Italy mulls electronic cigarette ban in schools

Italy is considering banning the use of electronic cigarettes in schools, just days after France confirmed it would be banning the devices in all public places and restricting their use to over 18s.

Italy mulls electronic cigarette ban in schools
Photo: Planetc1/Flickr
Italians may soon be banned from smoking electronic cigarettes in schools, it was announced yesterday.
The news follows growing health concerns about the chemicals contained within the electronic devices –  and just five days after the French government announced it would be banning them in all public places.
Although a decision to ban their use in Italian schools was made yesterday at a meeting organized by the Css, the Italian Supreme council of health, the proposal has yet to be approved by Italy’s Health Minister Beatrice Lorenzin.
Designed as a healthier alternative to the traditional tobacco-filled cigarette, the battery-powered pen-sized devices contain liquid nicotine that turns into vapour when inhaled. They are designed to give the user a similar sensation to that of smoking a cigarette.
Currently, electronic cigarettes – which were invented in China in 2003 –  can be freely used in Italian schools, bars and restaurants – as well as in the workplace, where tobacco cigarettes have been banned since 2005.
However, health experts have expressed concerns about chemicals contained within the liquid nicotine, which includes the compound propylene glycol.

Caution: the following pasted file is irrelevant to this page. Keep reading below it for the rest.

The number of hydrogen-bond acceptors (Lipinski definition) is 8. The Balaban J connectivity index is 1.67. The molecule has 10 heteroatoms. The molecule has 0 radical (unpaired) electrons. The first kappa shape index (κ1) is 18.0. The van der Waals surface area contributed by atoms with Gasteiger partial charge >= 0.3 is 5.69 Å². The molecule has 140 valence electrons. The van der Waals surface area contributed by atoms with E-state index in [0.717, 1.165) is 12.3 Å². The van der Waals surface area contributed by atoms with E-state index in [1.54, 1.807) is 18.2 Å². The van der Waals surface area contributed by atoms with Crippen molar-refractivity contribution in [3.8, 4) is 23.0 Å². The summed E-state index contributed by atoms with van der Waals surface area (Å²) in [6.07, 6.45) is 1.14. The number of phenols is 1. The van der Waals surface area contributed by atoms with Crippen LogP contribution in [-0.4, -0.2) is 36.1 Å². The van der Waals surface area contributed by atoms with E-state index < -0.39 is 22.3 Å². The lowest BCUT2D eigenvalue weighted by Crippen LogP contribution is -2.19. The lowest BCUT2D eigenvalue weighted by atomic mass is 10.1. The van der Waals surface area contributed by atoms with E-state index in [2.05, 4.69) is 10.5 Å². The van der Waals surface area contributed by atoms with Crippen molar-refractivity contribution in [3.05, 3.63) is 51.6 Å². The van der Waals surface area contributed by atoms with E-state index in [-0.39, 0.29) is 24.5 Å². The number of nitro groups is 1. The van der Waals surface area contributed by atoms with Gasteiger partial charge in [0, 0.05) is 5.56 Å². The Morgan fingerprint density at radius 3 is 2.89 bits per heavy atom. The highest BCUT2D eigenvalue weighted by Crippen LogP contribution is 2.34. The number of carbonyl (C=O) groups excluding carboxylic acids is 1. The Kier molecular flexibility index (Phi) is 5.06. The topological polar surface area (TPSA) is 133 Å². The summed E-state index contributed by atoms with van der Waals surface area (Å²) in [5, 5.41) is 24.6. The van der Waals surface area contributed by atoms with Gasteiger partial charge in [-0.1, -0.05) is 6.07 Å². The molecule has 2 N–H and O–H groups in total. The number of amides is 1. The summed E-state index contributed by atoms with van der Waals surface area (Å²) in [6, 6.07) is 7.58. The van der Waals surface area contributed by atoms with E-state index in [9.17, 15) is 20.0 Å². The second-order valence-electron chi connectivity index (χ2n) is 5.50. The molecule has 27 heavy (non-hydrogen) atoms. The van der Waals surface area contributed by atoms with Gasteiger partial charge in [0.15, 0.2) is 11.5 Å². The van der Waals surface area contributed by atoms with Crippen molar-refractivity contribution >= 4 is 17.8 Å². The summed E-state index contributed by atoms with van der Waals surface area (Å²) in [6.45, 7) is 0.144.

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Covid-19: Average life expectancy in Italy dropped by 1.2 years in 2020

Coronavirus cut average life expectancy in Italy by 1.2 years in 2020, and by more than four years in parts of the country hit hardest by the pandemic, official statistics showed on Monday.

Covid-19: Average life expectancy in Italy dropped by 1.2 years in 2020
A cemetery in Bergamo, one of the parts of Italy which has suffered the highest death toll during the coronavirus crisis. Photo: Miguel Medina/AFP

Life expectancy at birth last year stood at 82 years, compared to 83.2 years in 2019, the Istat national statistics office said in a new release.

“In 2020, the spread of the Covid-19 pandemic and the resulting sharp increase in mortality abruptly interrupted the growth in life expectancy at birth that had characterised the trend until 2019,” it said in a statement.

For many years Italy has boasted one of the longest life expectancies in Europe. But with the spread of the coronavirus, its ageing population was especially vulnerable to falling sick.

Italy has recorded close to 130,000 deaths from Covid-19 in total, which have mainly been among the elderly.


The drop in life expectancy was even steeper in some regions such as the northern provinces of Bergamo and Cremona, the epicentre of the Covid-19 outbreak in early 2020.

Men lost on average 4.3 and 4.5 years while women lost 3.2 years and 2.9 years in these areas.

More than 129,500 people with coronavirus have died in Italy, the majority in the northern regions where 36 percent of the population lives.

According to Istat, the pandemic has wiped out many of the gains made year-on-year since 2010, when Italy’s average life expectancy was 81.7.

Italy was the first European country to face a major outbreak of Covid-19 and for a time the region of Lombardy, the nation’s economic heart, became the epicentre of the global pandemic.

Quality of life has also been impacted in Italy, particulary due to the economic repercussions of the crisis.

The government has since rolled out a vaccination programme that, as of Monday evening, had almost 72 percent of the population over 12 fully immunised.

Italy has set a target of vaccinating at least 80 percent of the population by the end of September.